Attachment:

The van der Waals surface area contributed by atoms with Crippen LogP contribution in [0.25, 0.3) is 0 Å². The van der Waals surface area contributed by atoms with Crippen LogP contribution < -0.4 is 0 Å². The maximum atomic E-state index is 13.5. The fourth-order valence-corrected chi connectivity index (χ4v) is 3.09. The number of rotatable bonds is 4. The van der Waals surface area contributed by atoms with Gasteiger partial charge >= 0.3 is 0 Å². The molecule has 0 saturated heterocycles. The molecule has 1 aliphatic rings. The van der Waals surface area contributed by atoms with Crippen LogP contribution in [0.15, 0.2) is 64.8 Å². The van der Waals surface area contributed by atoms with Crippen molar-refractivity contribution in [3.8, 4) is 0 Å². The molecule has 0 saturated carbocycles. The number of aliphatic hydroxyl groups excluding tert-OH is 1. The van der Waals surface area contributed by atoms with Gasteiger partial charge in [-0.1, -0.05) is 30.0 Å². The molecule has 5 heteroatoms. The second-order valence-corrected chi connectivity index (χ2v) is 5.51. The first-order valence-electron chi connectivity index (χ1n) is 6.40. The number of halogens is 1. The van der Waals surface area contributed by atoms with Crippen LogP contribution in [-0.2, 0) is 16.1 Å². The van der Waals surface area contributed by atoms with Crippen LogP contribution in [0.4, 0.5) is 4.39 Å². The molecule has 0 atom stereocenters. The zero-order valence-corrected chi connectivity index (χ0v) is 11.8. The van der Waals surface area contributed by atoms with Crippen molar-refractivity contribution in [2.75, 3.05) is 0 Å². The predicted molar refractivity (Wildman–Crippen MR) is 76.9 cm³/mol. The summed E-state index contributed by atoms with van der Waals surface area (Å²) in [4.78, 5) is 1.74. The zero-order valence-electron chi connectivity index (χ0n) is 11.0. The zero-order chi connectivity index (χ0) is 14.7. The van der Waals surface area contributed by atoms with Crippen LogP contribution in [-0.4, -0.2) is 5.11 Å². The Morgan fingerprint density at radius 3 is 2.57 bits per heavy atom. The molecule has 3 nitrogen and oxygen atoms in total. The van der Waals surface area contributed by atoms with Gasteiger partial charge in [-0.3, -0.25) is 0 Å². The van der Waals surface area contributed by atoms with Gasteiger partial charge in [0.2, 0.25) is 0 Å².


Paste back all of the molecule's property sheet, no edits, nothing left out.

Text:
The van der Waals surface area contributed by atoms with Crippen LogP contribution in [0.25, 0.3) is 0 Å². The van der Waals surface area contributed by atoms with Crippen LogP contribution < -0.4 is 0 Å². The maximum atomic E-state index is 13.5. The fourth-order valence-corrected chi connectivity index (χ4v) is 3.09. The number of rotatable bonds is 4. The van der Waals surface area contributed by atoms with Gasteiger partial charge >= 0.3 is 0 Å². The molecule has 0 saturated heterocycles. The molecule has 1 aliphatic rings. The van der Waals surface area contributed by atoms with Crippen LogP contribution in [0.15, 0.2) is 64.8 Å². The van der Waals surface area contributed by atoms with Crippen molar-refractivity contribution in [3.8, 4) is 0 Å². The molecule has 0 saturated carbocycles. The number of aliphatic hydroxyl groups excluding tert-OH is 1. The van der Waals surface area contributed by atoms with Gasteiger partial charge in [-0.1, -0.05) is 30.0 Å². The molecule has 5 heteroatoms. The second-order valence-corrected chi connectivity index (χ2v) is 5.51. The first-order valence-electron chi connectivity index (χ1n) is 6.40. The number of halogens is 1. The van der Waals surface area contributed by atoms with Crippen LogP contribution in [-0.2, 0) is 16.1 Å². The van der Waals surface area contributed by atoms with Crippen LogP contribution in [0.4, 0.5) is 4.39 Å². The molecule has 0 atom stereocenters. The zero-order valence-corrected chi connectivity index (χ0v) is 11.8. The van der Waals surface area contributed by atoms with Crippen molar-refractivity contribution in [2.75, 3.05) is 0 Å². The predicted molar refractivity (Wildman–Crippen MR) is 76.9 cm³/mol. The summed E-state index contributed by atoms with van der Waals surface area (Å²) in [4.78, 5) is 1.74. The zero-order valence-electron chi connectivity index (χ0n) is 11.0. The zero-order chi connectivity index (χ0) is 14.7. The van der Waals surface area contributed by atoms with Crippen LogP contribution in [-0.4, -0.2) is 5.11 Å². The Morgan fingerprint density at radius 3 is 2.57 bits per heavy atom. The molecule has 3 nitrogen and oxygen atoms in total. The van der Waals surface area contributed by atoms with Gasteiger partial charge in [-0.3, -0.25) is 0 Å². The van der Waals surface area contributed by atoms with Gasteiger partial charge in [0.2, 0.25) is 0 Å².